This is a conjoined review of both Pain & Gain and The World’s End
Two films that amalgamate genres and are headlined by what could be some of the biggest douchebags ever to grace characterisation and narrative. Only one gets it right.
The 2nd Persian International Film Festival launches in Sydney on Thursday night (August 22nd) with a screening of Massoud Bakhshi’s A Respectable Family (یک خانواده محترم). The festival showcases films from Persian speaking communities of Iran and Afghanistan, and from the global Persian community across the globe to celebrate their similarities, diversities and complexities through film for both Persian and Australian audiences.
Highlights include: Abbas Kiarostami’s Like Someone in Love (which I highly recommend); About Elly, written and directed by Asghar Farhadi (The Past, A Separation); and 1999’s Tehran: the 25th Hour (تهران، ساعت ۲۵), which revisits the joy experienced on the streets of Tehran after the Iranian soccer team qualified as the 32nd team in the 1998 Soccer World Cup.
For the full line-up, please visit the official festival website: http://persianfilmfestival.com/
Book your tickets via Dendy
When small-time drug dealer David Clark (Jason Sudeikis) gets beaten and robbed by a bunch of punk ass kids, he lands himself in a precarious situation. He owes his supplier, Brad (Ed Helms) a good chunk of cash, but he has no way to pay it. Thankfully Brad has a solution. All David needs to do is go down to Mexico and bring back a “smidge” of weed, and in return wish debt will be cleared and he will receive a sizable payout.
In this edition of the forgotten, Andrew Buckle (The Film Emporium, Graffiti with Punctuation) explains why The Gospel According to St. Matthew (Pier Paolo Pasolini, 1964) is one of greatest biblical epics he has have ever seen. Thanks for sharing this film with us Andrew.[Ed]
Pier Paolo Pasolini’s The Gospel According to St. Matthew is one of the finest biblical epics I have ever seen, and while the Marxist, atheist, homosexual auteur had no religious affiliations, he channels his unlikely concoction of ideologies into this undeniable masterpiece. Having first watched this film when I was studying at university, as a companion piece to Pasolini’s Accatone, which was part of the subject, I revisited it again recently in preparation for this article.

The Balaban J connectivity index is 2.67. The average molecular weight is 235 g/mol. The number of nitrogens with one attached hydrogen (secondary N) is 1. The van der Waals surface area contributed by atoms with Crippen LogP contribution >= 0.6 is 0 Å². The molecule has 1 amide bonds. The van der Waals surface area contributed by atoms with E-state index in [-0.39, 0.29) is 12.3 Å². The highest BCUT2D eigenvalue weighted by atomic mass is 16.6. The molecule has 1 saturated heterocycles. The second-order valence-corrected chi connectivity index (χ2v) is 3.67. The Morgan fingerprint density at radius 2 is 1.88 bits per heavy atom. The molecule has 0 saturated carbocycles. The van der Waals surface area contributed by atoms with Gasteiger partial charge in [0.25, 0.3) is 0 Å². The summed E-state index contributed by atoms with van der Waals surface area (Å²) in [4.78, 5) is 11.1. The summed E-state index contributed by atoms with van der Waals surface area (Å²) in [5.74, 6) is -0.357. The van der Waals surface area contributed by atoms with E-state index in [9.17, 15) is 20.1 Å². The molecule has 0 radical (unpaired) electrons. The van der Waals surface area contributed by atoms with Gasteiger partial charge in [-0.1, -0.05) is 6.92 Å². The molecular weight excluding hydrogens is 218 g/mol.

Christmas, the magical time of the year when friends and family celebrate the year past, and come together to eat, love and be jolly. What happens when Christmas and love are taken from you? How do you cope when the so-called happiest time of the year becomes the darkest? My review of White Reindeer after the jump.
Thanks to Icon, we have 5 x double passes to give away to YOU’RE NEXT– in Australian cinemas from August 29.
One of the smartest and most terrifying films in years, YOU’RE NEXT puts a fresh twist on the home-invasion horror. The Davison family who, while gathered at their secluded vacation home for a family reunion, find themselves the target of some creative and chillingly cruel killers. Trapped and isolated, the hapless victims seem trapped… until an unlikely guest of the family proves to be the most talented killer of all.
You can check out the creepy trailer for You’re Next here.
For your chance to WIN simply tell us in 25 words or less what type of mask really scares you? Send all answers, along with your name and postal address to firstname.lastname@example.org by 9pm on Monday 26 August 2013.
Check out the terms & conditions of the competition after the jump.